Posts Tagged ‘aircraft ownership; Piper Cherokee; FBO; flight school’

Act like an owner

Thursday, January 13th, 2011

After 10 or so years of flying and who knows how many dollars paid to an FBO to rent an airplane, I recently joined the ranks of aircraft ownership. (What did I buy? A 1968 Piper Cherokee, thanks for asking.) A few days ago I had one of those revelations. This one was the “I can’t ask the flight school for help anymore” revelation.

You know the “ask the flight school” impulse. The landing strut doesn’t look right, but you’re just not sure, so you…ask somebody at the flight school to look at it with you. Or the left landing light isn’t functioning. You can still fly, but when you get back on the ground you note it on the squawk sheet and now it’s the flight school’s problem to deal with.

In my case, I remembered that I need to keep close tabs on my airplane’s tire pressure (which of course you need to do anyway, whether you rent or own). And I realized that I can’t ask the flight school to help me check the pressure anymore. So now I’m also the proud owner of a tire pressure gauge.

Thankfully, in 10 years of renting I’ve picked up some knowledge from airplane owners to help prolong the life of an airplane and hopefully keep annual inspection costs within the realm of sanity. I share these with you so that, as you fly airplanes you rent, you’ll develop good habits that will put a smile on the owner’s face. And should you choose to buy an airplane, these habits will be second-nature.

1. Keep it neat. Don’t trash up the airplane with soda bottles, candy wrappers, or anything else. My friend Lin once found a used diaper in her beloved Piper Archer that she leased back to the local flight school. Gross.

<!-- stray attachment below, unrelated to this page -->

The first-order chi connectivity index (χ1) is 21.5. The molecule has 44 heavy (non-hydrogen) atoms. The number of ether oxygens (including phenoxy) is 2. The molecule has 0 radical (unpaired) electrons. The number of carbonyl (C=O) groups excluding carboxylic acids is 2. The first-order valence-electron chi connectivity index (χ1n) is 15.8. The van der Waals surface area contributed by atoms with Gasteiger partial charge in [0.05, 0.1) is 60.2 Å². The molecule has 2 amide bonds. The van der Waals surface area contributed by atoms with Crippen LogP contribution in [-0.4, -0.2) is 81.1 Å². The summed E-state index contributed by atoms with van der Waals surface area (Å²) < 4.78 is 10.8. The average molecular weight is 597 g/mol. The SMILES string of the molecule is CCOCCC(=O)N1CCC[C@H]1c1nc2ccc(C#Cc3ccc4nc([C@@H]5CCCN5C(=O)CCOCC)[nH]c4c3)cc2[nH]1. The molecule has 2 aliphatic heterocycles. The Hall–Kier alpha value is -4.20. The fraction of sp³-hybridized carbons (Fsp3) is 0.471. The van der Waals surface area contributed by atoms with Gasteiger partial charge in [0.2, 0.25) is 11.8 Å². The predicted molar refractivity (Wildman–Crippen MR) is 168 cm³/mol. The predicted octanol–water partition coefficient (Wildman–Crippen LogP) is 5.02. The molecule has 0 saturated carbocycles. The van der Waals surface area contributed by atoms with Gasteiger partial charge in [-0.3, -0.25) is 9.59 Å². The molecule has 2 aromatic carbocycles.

2. Nothing on the top of the instrument panel. Don’t get into the habit of placing a headset, kneeboard, or anything else on the top of the airplane’s instrument panel as you preflight. These can scratch your windshield.

3. Lean the mixture. On the ground, before taxiing, lean the mixture. (Follow your airplane’s POH recommendation in this regard.) This will help to prevent carbon buildup on the spark plugs. (And hey, the February 2011 issue of Flight Training happens to have a handy tech tip on cleaning spark plugs during a magneto check!)

4. Be judicious with the lights. If you are in the habit of turning on the landing lights before takeoff and leaving them on throughout the duration of the flight, it’s not a crime. But it does wear the lights out quicker. And, as another owner once told me, they’re expensive. So follow your checklist and shut the landing lights off during cruise. (If it’s a hazy day and you want the extra insurance that you’ll be seen, that’s another story.)

5. Don’t ride the brakes during taxi. These are expensive to replace, too.

6. Button up the airplane when you’re finished. Make sure the gust lock is in place and the airplane is locked and securely tied down and chocked. If somebody is literally walking out to the ramp to take the airplane from you as you shut down, obviously this isn’t necessary, but for every other occurrence, it should be.

Got any more “act like an owner” tips? If so, throw them in the Comments section.

—Jill W. Tallman